18 June 2011

In praise of Sarah Vowell

Vowell has a masters in art history. She started her career as a rock critic, became a public radio commentator, then turned to writing populist history books written from a highly personal point of view. She's quirky with a singular sense of humour. Always great if you can learn and have fun at the same time. The Wordy Shipmates is about the puritans in America. What struck me despite the puritan's genuine Bible literacy and sometimes literacy full stop, is how batshit crazy they were, just like many right-wing Americans today. There's a real continuum there. 

Unfamiliar Fishes is about western contact with Hawaii starting with Cook and all the way to the eventual annexation in 1898. In all her books, Vowell writes about visiting historical sites and talking to curators and guides and uses this as a technique to weave the past with the present and her reactions to what she sees. The personal technique is in lieu of academically rigour but it does give a good idea of how history survives in every day life.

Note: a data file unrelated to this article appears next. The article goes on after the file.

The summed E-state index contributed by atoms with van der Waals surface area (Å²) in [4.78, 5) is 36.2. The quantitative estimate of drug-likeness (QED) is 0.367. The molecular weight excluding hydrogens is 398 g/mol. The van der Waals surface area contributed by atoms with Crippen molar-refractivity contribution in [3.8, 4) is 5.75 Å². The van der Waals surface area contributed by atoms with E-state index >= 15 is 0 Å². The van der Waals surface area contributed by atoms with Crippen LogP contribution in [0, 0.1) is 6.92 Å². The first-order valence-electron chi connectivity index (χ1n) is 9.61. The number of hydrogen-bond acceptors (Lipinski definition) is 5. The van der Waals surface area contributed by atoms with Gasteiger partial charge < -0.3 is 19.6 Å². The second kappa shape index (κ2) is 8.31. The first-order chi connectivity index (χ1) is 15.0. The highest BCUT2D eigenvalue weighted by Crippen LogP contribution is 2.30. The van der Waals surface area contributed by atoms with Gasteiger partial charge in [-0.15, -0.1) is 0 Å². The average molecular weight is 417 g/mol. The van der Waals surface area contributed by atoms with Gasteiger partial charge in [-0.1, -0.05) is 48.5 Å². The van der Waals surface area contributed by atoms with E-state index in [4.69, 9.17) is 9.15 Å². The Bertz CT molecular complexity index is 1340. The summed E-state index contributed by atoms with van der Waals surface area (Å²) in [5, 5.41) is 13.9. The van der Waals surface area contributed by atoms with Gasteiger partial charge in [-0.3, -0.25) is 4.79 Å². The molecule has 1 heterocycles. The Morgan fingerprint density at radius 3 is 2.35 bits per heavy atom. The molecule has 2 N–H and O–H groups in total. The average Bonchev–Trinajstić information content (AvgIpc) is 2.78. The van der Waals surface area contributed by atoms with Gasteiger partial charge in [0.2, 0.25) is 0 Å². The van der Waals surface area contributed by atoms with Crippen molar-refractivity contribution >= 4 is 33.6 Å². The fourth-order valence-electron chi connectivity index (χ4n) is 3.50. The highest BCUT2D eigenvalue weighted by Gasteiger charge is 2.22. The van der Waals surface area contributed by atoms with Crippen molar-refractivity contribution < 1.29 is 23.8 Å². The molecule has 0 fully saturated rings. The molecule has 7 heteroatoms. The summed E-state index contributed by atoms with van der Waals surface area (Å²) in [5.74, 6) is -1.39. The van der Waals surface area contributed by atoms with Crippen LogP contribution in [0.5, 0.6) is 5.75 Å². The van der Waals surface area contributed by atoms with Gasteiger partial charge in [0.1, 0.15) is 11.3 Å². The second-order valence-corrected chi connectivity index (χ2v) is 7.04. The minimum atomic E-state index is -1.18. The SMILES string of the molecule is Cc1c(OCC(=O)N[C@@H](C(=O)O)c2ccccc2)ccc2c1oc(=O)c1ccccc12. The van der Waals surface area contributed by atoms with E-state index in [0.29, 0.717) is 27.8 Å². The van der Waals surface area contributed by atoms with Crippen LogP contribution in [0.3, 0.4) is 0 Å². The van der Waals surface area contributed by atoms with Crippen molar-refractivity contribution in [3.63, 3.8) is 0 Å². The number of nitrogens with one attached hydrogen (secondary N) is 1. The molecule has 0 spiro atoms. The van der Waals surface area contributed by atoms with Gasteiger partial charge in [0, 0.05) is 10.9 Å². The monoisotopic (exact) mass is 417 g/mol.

Assassination Vacation is the oldest of the three books and my favourite. Vowell travels around the US looking for historical sites linked to the assassinations of three American presidents, Lincoln, Garfield and McKinley. Like me, she keeps going back to the Lincoln Memorial, "the closest thing I have to a church". Three American presidents killed within thirty six years gives you an idea of how volatile the country has always been. She also rehabilitates Garfield, a forgotten president who escaped political corruption and might have made been a great president had he served for more the a few months. Garfield was a bookworm who would much have preferred staying in his library for the rest of his life. 

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